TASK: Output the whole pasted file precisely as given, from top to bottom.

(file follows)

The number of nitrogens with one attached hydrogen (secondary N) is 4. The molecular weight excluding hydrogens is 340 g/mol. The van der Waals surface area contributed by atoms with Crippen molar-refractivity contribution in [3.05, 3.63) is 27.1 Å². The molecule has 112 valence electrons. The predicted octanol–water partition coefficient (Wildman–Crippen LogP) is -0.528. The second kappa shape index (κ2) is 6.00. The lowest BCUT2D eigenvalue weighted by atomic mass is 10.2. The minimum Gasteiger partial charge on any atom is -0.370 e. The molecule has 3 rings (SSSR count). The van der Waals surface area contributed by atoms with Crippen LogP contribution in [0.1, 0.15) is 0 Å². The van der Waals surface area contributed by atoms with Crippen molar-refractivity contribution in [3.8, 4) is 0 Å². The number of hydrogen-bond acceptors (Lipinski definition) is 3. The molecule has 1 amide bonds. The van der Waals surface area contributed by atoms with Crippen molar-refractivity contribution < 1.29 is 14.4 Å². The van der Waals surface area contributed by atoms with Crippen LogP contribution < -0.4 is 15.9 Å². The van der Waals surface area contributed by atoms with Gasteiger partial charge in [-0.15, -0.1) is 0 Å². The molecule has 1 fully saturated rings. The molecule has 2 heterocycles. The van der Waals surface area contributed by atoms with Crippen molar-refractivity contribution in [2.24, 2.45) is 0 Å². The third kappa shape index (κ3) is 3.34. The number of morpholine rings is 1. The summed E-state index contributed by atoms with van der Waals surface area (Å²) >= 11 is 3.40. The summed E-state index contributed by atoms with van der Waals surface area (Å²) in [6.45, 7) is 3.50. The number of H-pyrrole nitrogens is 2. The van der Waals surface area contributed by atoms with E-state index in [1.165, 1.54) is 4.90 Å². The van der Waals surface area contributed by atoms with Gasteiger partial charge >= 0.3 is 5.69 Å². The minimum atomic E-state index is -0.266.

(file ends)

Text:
The number of nitrogens with one attached hydrogen (secondary N) is 4. The molecular weight excluding hydrogens is 340 g/mol. The van der Waals surface area contributed by atoms with Crippen molar-refractivity contribution in [3.05, 3.63) is 27.1 Å². The molecule has 112 valence electrons. The predicted octanol–water partition coefficient (Wildman–Crippen LogP) is -0.528. The second kappa shape index (κ2) is 6.00. The lowest BCUT2D eigenvalue weighted by atomic mass is 10.2. The minimum Gasteiger partial charge on any atom is -0.370 e. The molecule has 3 rings (SSSR count). The van der Waals surface area contributed by atoms with Crippen LogP contribution in [0.1, 0.15) is 0 Å². The van der Waals surface area contributed by atoms with Crippen molar-refractivity contribution in [3.8, 4) is 0 Å². The number of hydrogen-bond acceptors (Lipinski definition) is 3. The molecule has 1 amide bonds. The van der Waals surface area contributed by atoms with Crippen molar-refractivity contribution < 1.29 is 14.4 Å². The van der Waals surface area contributed by atoms with Crippen LogP contribution < -0.4 is 15.9 Å². The van der Waals surface area contributed by atoms with Gasteiger partial charge in [-0.15, -0.1) is 0 Å². The molecule has 1 fully saturated rings. The molecule has 2 heterocycles. The van der Waals surface area contributed by atoms with Crippen molar-refractivity contribution in [2.24, 2.45) is 0 Å². The third kappa shape index (κ3) is 3.34. The number of morpholine rings is 1. The summed E-state index contributed by atoms with van der Waals surface area (Å²) >= 11 is 3.40. The summed E-state index contributed by atoms with van der Waals surface area (Å²) in [6.45, 7) is 3.50. The number of H-pyrrole nitrogens is 2. The van der Waals surface area contributed by atoms with E-state index in [1.165, 1.54) is 4.90 Å². The van der Waals surface area contributed by atoms with Gasteiger partial charge >= 0.3 is 5.69 Å². The minimum atomic E-state index is -0.266.